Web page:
2] When you know your optimal start-up funding number, subtract the amount that the founders will contribute. This does NOT have to be a big number, but should show some level of commitment from the founders, albeit modest.  In the case below, the founders are committing $40K, so the company needs to raise $100K from investors.

3] Early stage investors are typically looking to acquire 20 to 30% of the company.  In the example below, this company is proposing selling 25% of their venture for $100K from investors.  So if everything goes their way, this startup will have $140K cash committed. The $100K from the investors is 25% of the company,  the company needs to be worth $400K total. Therefore, the business plan (AND the team that goes with it) must be worth $260K.  Will your plan be worth $260K.  YES, it CAN be ... no joke.  Is it easy. No, it's not. Takes a lot of work, but you and your team CAN do it.

4] To attract investors to this venture, they want a significant return on their investment to compensate for the very high risk they are taking putting money into something that at this point does not exist.  It is a startup, NOT a done deal!  So they are typically looking for a return on their investment in about 5 years of 10x to 20x ... Yes, 10 to 20 TIMES their investment. That is roughy 50% to 80% ANNUALIZED!  A whole lot more than what the no-risk bank would give them, or the typical 10% annualized return from Wall Street.  Where does this return come from?  The value of your venture in 5 years will be greater than what it is today.  How much greater ... 10 to 20 times!  In the example below, the venture valuation goal in year 5 is 20 times startup ... $8 million.  That is a GOAL for the company, but the company has 5 YEARS to make it happen.  YES, it CAN be done.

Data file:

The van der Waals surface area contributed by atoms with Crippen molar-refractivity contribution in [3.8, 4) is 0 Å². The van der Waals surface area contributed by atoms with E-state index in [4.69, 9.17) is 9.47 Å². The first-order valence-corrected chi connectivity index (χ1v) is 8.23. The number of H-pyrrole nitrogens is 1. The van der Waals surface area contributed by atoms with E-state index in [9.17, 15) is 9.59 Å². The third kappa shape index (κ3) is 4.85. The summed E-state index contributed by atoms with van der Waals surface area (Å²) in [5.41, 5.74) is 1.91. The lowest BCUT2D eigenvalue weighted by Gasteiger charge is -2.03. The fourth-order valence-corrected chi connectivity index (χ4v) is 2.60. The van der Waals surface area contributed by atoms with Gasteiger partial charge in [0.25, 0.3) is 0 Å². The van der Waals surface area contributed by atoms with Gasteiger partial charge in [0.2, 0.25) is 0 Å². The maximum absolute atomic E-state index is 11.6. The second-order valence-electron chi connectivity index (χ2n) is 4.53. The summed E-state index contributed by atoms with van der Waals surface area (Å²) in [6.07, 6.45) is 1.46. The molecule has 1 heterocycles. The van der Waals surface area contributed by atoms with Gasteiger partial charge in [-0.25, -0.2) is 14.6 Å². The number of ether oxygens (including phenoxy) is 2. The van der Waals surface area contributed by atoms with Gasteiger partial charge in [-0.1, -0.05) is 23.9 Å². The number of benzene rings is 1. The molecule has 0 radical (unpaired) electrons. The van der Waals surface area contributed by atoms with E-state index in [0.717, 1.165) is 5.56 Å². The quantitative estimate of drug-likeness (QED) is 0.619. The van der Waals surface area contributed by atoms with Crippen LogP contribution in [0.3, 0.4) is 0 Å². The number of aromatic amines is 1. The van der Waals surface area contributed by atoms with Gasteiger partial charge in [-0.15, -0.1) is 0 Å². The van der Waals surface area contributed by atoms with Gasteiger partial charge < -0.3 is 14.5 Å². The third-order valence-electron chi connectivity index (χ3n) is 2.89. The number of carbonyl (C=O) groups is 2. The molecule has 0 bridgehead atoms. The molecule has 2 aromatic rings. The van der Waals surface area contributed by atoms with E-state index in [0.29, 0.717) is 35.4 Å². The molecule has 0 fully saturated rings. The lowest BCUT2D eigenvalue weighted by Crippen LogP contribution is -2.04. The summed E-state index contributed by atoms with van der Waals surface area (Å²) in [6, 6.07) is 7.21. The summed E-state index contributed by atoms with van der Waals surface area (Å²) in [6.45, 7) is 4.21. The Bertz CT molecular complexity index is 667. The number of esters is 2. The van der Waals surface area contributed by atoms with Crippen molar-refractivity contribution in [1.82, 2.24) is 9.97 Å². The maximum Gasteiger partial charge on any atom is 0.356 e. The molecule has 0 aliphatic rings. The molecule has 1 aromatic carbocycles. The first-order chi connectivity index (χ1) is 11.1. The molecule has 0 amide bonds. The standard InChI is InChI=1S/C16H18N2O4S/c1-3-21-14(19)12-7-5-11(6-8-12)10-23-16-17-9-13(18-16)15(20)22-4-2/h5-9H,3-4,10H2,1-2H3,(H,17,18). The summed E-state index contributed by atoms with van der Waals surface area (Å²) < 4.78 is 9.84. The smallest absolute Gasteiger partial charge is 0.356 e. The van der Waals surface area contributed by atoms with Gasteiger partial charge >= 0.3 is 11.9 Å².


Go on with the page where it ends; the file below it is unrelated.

5] Rough estimate, if this company needs to be worth $8M in 5 years, its revenue for that 5th year should be in the ballpark of $8 million.  Yes, valuation of the company AND revenue are both about the same.  ROUGH estimate, but a reasonable one to use to CALIBRATE your financials.  If this company is going to generate $8M of revenue in year 5, how many "cookies" will it have to sell?  A lot!  A whole lot!  But it also has 5 YEARS to make it happen.

6] Suggest you use this process to APPROXIMATE and "CALIBRATE" your financials.  Now ... this process has a lot of assumptions. A WHOLE lot of assumptions. The most fundamental assumptions is that this company has been managed well during this 5 year period. No funny business. Good cash flow, good balance sheet, no major down-side issues like getting sued for patent infringement, et al. GOOD management.  Legal, moral, ethical.  YES, that IS how you will manage your venture.

7] The numbers below favor the INVESTOR.  A 20x return is on the high end of expectations for a good, solid business plan and a good, solid team.  Less than 20x is more favorable to the startup team. Less than 10x is minimizing the risk of your startup and prospective investors will think you're getting cocky.  More that 20x and the startup team is telling potential investors that they think risks are REALLY high.  The range to target is 10x to 20x ... the risk-return multiplier.  "Calculate" (an estimate, really) this number LAST.  If it's between 10 and 20, nice!!

8] Everything here is subject to change, and likely to have "exceptions" for this or that. Every investor looks at things a little differently. And every venture IS different, even if they are similar.  So get used to investors and judges and mentors and advisors giving you different advice and perspectives.  There are multiple paths to success. Be careful not to stray too far from your chosen highway!  The biggest money issues I've seen are 1] the numbers don't "fit" together, and 2] the numbers are way outside the "rational ballpark".